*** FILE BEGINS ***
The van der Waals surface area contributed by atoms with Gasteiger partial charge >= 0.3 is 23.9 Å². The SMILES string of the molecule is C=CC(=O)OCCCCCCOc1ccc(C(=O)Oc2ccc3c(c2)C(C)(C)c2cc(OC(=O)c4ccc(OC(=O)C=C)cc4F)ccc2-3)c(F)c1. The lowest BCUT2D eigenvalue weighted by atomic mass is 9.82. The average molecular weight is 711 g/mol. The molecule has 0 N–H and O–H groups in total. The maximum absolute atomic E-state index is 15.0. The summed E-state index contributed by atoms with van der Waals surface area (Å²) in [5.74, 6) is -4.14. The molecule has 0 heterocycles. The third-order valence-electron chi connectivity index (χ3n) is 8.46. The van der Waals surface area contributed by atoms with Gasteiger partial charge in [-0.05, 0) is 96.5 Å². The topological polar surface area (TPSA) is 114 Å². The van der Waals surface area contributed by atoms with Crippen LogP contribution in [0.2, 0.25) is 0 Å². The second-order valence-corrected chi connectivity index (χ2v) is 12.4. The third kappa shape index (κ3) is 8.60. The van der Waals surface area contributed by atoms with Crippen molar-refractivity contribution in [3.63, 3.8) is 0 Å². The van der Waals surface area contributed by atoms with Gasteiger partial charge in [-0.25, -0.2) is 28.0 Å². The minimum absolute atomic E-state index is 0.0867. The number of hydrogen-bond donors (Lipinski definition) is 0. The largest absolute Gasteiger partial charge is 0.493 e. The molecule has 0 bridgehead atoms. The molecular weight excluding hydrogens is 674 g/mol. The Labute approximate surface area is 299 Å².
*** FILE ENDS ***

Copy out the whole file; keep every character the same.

The van der Waals surface area contributed by atoms with Gasteiger partial charge >= 0.3 is 23.9 Å². The SMILES string of the molecule is C=CC(=O)OCCCCCCOc1ccc(C(=O)Oc2ccc3c(c2)C(C)(C)c2cc(OC(=O)c4ccc(OC(=O)C=C)cc4F)ccc2-3)c(F)c1. The lowest BCUT2D eigenvalue weighted by atomic mass is 9.82. The average molecular weight is 711 g/mol. The molecule has 0 N–H and O–H groups in total. The maximum absolute atomic E-state index is 15.0. The summed E-state index contributed by atoms with van der Waals surface area (Å²) in [5.74, 6) is -4.14. The molecule has 0 heterocycles. The third-order valence-electron chi connectivity index (χ3n) is 8.46. The van der Waals surface area contributed by atoms with Gasteiger partial charge in [-0.05, 0) is 96.5 Å². The topological polar surface area (TPSA) is 114 Å². The van der Waals surface area contributed by atoms with Crippen LogP contribution in [0.2, 0.25) is 0 Å². The second-order valence-corrected chi connectivity index (χ2v) is 12.4. The third kappa shape index (κ3) is 8.60. The van der Waals surface area contributed by atoms with Crippen molar-refractivity contribution in [3.63, 3.8) is 0 Å². The van der Waals surface area contributed by atoms with Gasteiger partial charge in [-0.25, -0.2) is 28.0 Å². The minimum absolute atomic E-state index is 0.0867. The number of hydrogen-bond donors (Lipinski definition) is 0. The largest absolute Gasteiger partial charge is 0.493 e. The molecule has 0 bridgehead atoms. The molecular weight excluding hydrogens is 674 g/mol. The Labute approximate surface area is 299 Å².